Department of Electrical and Computer Engineering UW logo
E&CE Work Term Report Guidelines

Department of Electrical and Computer Engineering

Apr'95; Revised Dec'97,Jan'99,Feb'99,Apr'00,Mar'05,Dec'05,Apr'06,Aug'06,Jan'07,Mar'08,Aug'08,Jan'09,Apr'09,Jul'09,Nov'09,Jan'10,Sep'10,Jan'11,Apr'11,Apr'12,Sep'12,May'13,Aug'15


1.0 Introduction, Report Topic, Confidential and Self-study Work Reports, Employer Marked Work Reports, Report Structure and Format, Technical Communication, Technical Content, References, Appendix A: Marking Form, Appendix B: Frequently Asked Questions, Appendix C: Check List.


Effective Fall 2012 term
Employer-marked reports will be assigned the grades of either "Satisfactory" or "Unacceptable" only.
Effective Spring 2011 term
paragraph text 11-point times-roman font.
Single line spacing for front and back matter, except for Contributions and Summary sections which are 1.5 line spacing.
Effective Fall 2009 term
The report body (not including the one page Conclusions section and one page Recommendations section) should be 10 to 15 pages for all reports.
Effective Spring 2007 term
The wording of the letter of submittal must indicate which course the work term report is being submitted for. See sample letter of submittal below.
Single sided printing only.
Effective Spring 2006 term
Conclusions and Recommendations sections are the last two sections of the report body.
Section headings are either 12 or 14 point times-roman bold font with 2 to 3 line spacing between sections.
Each page should have a 1.5" left margin and 1" margins right,top,bottom with full justification paragraphs.
Effective Winter 2006 term
1.5 line spacing in the body
At least one of your references must be a non-Internet source.
Check listing marking has been discontinued.


1. Introduction

This document describes the Electrical and Computer Engineering Departmental Policy and Grading Information for the evaluation of Work Term Reports submitted for credit by Electrical Engineering students and Computer Engineering Students.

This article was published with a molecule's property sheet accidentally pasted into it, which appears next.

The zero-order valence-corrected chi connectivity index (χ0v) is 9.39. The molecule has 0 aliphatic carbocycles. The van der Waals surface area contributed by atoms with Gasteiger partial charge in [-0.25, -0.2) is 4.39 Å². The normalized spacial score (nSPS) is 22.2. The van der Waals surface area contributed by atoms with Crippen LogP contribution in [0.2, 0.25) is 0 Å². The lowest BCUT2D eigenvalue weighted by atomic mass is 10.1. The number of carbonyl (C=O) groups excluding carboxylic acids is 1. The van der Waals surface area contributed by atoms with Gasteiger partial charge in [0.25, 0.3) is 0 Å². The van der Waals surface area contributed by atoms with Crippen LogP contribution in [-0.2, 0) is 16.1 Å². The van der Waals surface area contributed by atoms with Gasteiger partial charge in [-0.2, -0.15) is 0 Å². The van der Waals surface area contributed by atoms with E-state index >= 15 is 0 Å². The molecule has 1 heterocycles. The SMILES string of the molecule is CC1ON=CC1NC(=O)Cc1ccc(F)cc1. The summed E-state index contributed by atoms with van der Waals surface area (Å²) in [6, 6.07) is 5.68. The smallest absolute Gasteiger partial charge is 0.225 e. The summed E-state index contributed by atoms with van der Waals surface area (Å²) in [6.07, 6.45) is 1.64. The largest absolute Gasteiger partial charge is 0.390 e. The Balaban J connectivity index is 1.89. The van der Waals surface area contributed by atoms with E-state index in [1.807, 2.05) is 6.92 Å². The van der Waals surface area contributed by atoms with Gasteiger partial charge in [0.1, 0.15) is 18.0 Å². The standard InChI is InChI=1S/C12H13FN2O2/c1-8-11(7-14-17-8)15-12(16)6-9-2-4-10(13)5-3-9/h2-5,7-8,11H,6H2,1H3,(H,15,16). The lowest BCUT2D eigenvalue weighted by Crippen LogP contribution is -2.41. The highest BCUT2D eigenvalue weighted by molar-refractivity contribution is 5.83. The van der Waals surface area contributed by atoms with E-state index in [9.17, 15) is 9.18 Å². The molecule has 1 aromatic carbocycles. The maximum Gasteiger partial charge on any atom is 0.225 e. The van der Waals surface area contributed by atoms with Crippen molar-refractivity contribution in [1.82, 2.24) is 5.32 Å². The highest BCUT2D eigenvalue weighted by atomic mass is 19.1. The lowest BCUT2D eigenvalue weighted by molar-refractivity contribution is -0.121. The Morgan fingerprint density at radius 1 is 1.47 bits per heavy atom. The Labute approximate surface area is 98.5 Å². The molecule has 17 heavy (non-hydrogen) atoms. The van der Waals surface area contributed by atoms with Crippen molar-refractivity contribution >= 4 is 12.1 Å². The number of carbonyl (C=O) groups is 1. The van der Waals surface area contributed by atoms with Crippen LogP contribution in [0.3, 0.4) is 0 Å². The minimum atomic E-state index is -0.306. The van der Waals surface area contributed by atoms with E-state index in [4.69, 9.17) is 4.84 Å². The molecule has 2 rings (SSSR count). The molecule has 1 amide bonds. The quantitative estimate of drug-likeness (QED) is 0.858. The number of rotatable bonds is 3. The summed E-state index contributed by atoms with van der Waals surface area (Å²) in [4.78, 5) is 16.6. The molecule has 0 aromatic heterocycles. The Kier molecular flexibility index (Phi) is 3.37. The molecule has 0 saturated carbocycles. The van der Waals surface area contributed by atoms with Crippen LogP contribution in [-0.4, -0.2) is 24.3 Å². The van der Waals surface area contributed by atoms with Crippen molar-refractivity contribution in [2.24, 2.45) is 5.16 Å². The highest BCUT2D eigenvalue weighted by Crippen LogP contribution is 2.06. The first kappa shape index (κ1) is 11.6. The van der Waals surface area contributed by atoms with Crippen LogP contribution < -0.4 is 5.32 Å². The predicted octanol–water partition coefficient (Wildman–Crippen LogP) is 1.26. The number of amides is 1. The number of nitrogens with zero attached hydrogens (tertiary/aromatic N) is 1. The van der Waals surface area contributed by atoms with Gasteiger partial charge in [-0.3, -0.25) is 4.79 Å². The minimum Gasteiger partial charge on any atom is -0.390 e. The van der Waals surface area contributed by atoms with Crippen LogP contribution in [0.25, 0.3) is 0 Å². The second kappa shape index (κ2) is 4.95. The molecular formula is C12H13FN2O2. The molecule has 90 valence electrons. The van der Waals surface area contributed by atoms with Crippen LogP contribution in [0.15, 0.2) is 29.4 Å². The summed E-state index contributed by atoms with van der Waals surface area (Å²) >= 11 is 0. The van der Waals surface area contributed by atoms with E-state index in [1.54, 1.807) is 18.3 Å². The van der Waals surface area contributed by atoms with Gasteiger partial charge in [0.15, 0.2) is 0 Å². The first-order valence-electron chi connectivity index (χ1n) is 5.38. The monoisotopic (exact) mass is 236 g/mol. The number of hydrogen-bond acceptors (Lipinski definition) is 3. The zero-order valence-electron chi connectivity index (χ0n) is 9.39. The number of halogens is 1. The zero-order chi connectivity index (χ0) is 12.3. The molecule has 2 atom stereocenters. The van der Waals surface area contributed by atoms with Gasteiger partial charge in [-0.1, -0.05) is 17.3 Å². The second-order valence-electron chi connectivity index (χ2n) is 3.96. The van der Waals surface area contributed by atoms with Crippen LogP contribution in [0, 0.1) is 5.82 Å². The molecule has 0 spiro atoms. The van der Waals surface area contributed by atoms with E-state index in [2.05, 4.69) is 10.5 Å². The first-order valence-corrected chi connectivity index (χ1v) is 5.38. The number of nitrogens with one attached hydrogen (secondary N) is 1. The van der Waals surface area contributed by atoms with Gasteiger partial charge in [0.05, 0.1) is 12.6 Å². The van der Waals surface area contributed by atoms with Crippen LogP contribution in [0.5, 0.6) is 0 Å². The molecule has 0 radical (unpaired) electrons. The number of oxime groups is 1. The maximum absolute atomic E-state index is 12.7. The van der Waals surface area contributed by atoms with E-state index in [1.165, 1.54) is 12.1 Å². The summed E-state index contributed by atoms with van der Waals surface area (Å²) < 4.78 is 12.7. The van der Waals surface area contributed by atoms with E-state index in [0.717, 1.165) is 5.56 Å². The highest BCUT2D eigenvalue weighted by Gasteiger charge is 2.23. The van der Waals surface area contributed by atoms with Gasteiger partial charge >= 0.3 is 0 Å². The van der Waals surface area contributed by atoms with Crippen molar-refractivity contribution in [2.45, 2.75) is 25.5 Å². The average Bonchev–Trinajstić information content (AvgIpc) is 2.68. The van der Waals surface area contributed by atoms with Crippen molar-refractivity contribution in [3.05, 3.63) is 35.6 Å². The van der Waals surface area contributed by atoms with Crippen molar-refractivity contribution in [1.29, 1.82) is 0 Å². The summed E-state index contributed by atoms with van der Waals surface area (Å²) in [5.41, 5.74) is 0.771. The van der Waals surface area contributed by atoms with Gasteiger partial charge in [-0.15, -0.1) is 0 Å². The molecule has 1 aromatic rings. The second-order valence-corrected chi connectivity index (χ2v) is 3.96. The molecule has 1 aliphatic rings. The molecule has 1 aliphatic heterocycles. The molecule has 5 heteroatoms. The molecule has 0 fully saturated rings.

The Co-Operative Education and Career Services Department produces a booklet [1] which describes various co-op related regulations. It includes a chapter on work term report guidelines, an appendix on regulations and a supplement for the Faculty of Engineering specific rules. This document is intended to augment that material with various departmental regulations and guidelines.

The goal of a work term report is to assist the student in developing his/her technical communication skills. With that goal in mind, the work term report is to be judged on both technical matters and communication skills. Each report must obtain a passing grade in each component. The sections below describe these two components.

1.1. Report Topic

When selecting a work term report topic, write the purpose and scope sentence/paragraph for your report's Introduction and Summary sections. If it implies a set of conclusions which imply a set of recommendations, that will communicate the expected/required level of engineering analysis, insight, and judgement, then the report topic should work well. In most cases, you want to approach the report as if you are a consulting engineer who has been retained by a client to investigate some issue/problem and supply a set of engineering recommendations to resolve that issue/problem for the client.

It is important when selecting a work term report topic to keep in mind the report will be marked based on which academic terms you have completed. As you progress through the program the technical content and technical communication expectation increase. In your first report, qualitative analysis may be acceptable. By your third report, quantitative analysis is required. In addition, the report topic must be within E&CE topics.

1.2. Confidential and Self-study Work Reports

All students are expected to submit work term reports which describe a technical topic related to their work on a work term. This report should not be a company document, with some added sections to turn it into an acceptable work report. It should be a report, written specifically to satisfy the requirements of the work term report component of the B.A.Sc. degree. Whenever possible it should be cleansed of any company confidential information.

We recommend that you discuss your work-term report with your coop employer during the second month of your work term. Since coop employers hire students from different programs, you may have to explain to them the E&CE work term report guidelines and marking procedures. This will avoid situations where your employer indicates at the last minute that the report can not go outside the company. E&CE work term report markers will not sign a non-disclosure form related to your work term report or material contained in it. The only accommodation for a report marked confidential is the report will travel in an envelop marked confidential and only be read by one marker.